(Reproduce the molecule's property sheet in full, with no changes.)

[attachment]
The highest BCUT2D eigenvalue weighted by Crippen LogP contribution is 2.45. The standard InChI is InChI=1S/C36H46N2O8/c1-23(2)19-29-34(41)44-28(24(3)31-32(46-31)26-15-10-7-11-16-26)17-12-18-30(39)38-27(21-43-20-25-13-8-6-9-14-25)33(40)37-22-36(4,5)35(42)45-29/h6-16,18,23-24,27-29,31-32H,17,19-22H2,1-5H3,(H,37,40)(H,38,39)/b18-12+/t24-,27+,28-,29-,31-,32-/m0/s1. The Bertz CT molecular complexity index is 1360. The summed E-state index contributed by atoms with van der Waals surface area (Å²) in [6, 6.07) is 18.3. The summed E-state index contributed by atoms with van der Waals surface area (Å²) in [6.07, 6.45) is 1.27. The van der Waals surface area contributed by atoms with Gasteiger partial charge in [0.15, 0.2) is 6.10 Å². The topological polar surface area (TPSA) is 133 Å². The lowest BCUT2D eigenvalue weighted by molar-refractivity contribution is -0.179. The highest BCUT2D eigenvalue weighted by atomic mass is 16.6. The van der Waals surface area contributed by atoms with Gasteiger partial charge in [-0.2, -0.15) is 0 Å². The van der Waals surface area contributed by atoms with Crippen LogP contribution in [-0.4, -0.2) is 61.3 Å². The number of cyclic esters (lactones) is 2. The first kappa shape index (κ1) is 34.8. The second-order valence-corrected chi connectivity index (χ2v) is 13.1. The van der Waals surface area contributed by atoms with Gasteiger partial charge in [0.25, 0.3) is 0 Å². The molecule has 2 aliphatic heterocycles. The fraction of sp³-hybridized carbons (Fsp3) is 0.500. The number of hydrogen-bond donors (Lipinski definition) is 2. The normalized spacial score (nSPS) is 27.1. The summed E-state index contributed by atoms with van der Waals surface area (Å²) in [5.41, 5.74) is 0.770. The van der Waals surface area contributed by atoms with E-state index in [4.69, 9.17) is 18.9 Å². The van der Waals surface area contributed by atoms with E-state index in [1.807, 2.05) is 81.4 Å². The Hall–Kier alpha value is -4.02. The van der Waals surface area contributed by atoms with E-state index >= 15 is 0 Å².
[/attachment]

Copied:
The highest BCUT2D eigenvalue weighted by Crippen LogP contribution is 2.45. The standard InChI is InChI=1S/C36H46N2O8/c1-23(2)19-29-34(41)44-28(24(3)31-32(46-31)26-15-10-7-11-16-26)17-12-18-30(39)38-27(21-43-20-25-13-8-6-9-14-25)33(40)37-22-36(4,5)35(42)45-29/h6-16,18,23-24,27-29,31-32H,17,19-22H2,1-5H3,(H,37,40)(H,38,39)/b18-12+/t24-,27+,28-,29-,31-,32-/m0/s1. The Bertz CT molecular complexity index is 1360. The summed E-state index contributed by atoms with van der Waals surface area (Å²) in [6, 6.07) is 18.3. The summed E-state index contributed by atoms with van der Waals surface area (Å²) in [6.07, 6.45) is 1.27. The van der Waals surface area contributed by atoms with Gasteiger partial charge in [0.15, 0.2) is 6.10 Å². The topological polar surface area (TPSA) is 133 Å². The lowest BCUT2D eigenvalue weighted by molar-refractivity contribution is -0.179. The highest BCUT2D eigenvalue weighted by atomic mass is 16.6. The van der Waals surface area contributed by atoms with Gasteiger partial charge in [-0.2, -0.15) is 0 Å². The van der Waals surface area contributed by atoms with Crippen LogP contribution in [-0.4, -0.2) is 61.3 Å². The number of cyclic esters (lactones) is 2. The first kappa shape index (κ1) is 34.8. The second-order valence-corrected chi connectivity index (χ2v) is 13.1. The van der Waals surface area contributed by atoms with Gasteiger partial charge in [0.25, 0.3) is 0 Å². The molecule has 2 aliphatic heterocycles. The fraction of sp³-hybridized carbons (Fsp3) is 0.500. The number of hydrogen-bond donors (Lipinski definition) is 2. The normalized spacial score (nSPS) is 27.1. The summed E-state index contributed by atoms with van der Waals surface area (Å²) in [5.41, 5.74) is 0.770. The van der Waals surface area contributed by atoms with E-state index in [4.69, 9.17) is 18.9 Å². The van der Waals surface area contributed by atoms with E-state index in [1.807, 2.05) is 81.4 Å². The Hall–Kier alpha value is -4.02. The van der Waals surface area contributed by atoms with E-state index >= 15 is 0 Å².